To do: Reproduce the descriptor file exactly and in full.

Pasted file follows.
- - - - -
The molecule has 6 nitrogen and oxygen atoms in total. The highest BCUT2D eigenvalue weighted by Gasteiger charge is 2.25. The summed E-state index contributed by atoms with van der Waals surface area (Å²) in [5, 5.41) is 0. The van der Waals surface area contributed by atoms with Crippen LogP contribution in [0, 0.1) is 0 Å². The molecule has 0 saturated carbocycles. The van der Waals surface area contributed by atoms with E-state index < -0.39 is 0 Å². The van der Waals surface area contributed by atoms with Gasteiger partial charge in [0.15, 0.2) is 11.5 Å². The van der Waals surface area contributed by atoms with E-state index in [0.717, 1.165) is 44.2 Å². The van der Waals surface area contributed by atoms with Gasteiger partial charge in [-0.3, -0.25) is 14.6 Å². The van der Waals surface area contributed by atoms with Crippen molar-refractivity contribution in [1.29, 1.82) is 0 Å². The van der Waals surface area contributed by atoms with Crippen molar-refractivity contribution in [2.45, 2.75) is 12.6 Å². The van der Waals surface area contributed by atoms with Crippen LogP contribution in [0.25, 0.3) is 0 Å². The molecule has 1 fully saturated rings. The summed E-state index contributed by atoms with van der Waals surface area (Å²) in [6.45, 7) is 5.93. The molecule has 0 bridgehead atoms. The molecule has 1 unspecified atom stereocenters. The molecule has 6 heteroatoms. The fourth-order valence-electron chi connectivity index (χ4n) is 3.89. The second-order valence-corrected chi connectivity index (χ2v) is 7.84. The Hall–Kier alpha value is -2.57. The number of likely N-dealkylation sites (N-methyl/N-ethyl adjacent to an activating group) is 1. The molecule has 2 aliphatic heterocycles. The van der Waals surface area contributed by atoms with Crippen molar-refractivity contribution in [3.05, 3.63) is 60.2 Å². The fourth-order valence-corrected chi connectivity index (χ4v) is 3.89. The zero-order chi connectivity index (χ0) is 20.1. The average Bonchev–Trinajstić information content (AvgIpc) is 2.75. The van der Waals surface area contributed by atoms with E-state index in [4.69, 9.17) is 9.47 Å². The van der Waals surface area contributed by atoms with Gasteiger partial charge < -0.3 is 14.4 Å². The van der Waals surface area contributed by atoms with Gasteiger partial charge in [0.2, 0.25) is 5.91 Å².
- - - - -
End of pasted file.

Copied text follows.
The molecule has 6 nitrogen and oxygen atoms in total. The highest BCUT2D eigenvalue weighted by Gasteiger charge is 2.25. The summed E-state index contributed by atoms with van der Waals surface area (Å²) in [5, 5.41) is 0. The van der Waals surface area contributed by atoms with Crippen LogP contribution in [0, 0.1) is 0 Å². The molecule has 0 saturated carbocycles. The van der Waals surface area contributed by atoms with E-state index < -0.39 is 0 Å². The van der Waals surface area contributed by atoms with Gasteiger partial charge in [0.15, 0.2) is 11.5 Å². The van der Waals surface area contributed by atoms with E-state index in [0.717, 1.165) is 44.2 Å². The van der Waals surface area contributed by atoms with Gasteiger partial charge in [-0.3, -0.25) is 14.6 Å². The van der Waals surface area contributed by atoms with Crippen molar-refractivity contribution in [1.29, 1.82) is 0 Å². The van der Waals surface area contributed by atoms with Crippen molar-refractivity contribution in [2.45, 2.75) is 12.6 Å². The van der Waals surface area contributed by atoms with Crippen LogP contribution in [0.25, 0.3) is 0 Å². The molecule has 1 fully saturated rings. The summed E-state index contributed by atoms with van der Waals surface area (Å²) in [6.45, 7) is 5.93. The molecule has 0 bridgehead atoms. The molecule has 1 unspecified atom stereocenters. The molecule has 6 heteroatoms. The fourth-order valence-electron chi connectivity index (χ4n) is 3.89. The second-order valence-corrected chi connectivity index (χ2v) is 7.84. The Hall–Kier alpha value is -2.57. The number of likely N-dealkylation sites (N-methyl/N-ethyl adjacent to an activating group) is 1. The molecule has 2 aliphatic heterocycles. The van der Waals surface area contributed by atoms with Crippen molar-refractivity contribution in [3.05, 3.63) is 60.2 Å². The fourth-order valence-corrected chi connectivity index (χ4v) is 3.89. The zero-order chi connectivity index (χ0) is 20.1. The average Bonchev–Trinajstić information content (AvgIpc) is 2.75. The van der Waals surface area contributed by atoms with E-state index in [4.69, 9.17) is 9.47 Å². The van der Waals surface area contributed by atoms with Gasteiger partial charge < -0.3 is 14.4 Å². The van der Waals surface area contributed by atoms with Gasteiger partial charge in [0.2, 0.25) is 5.91 Å².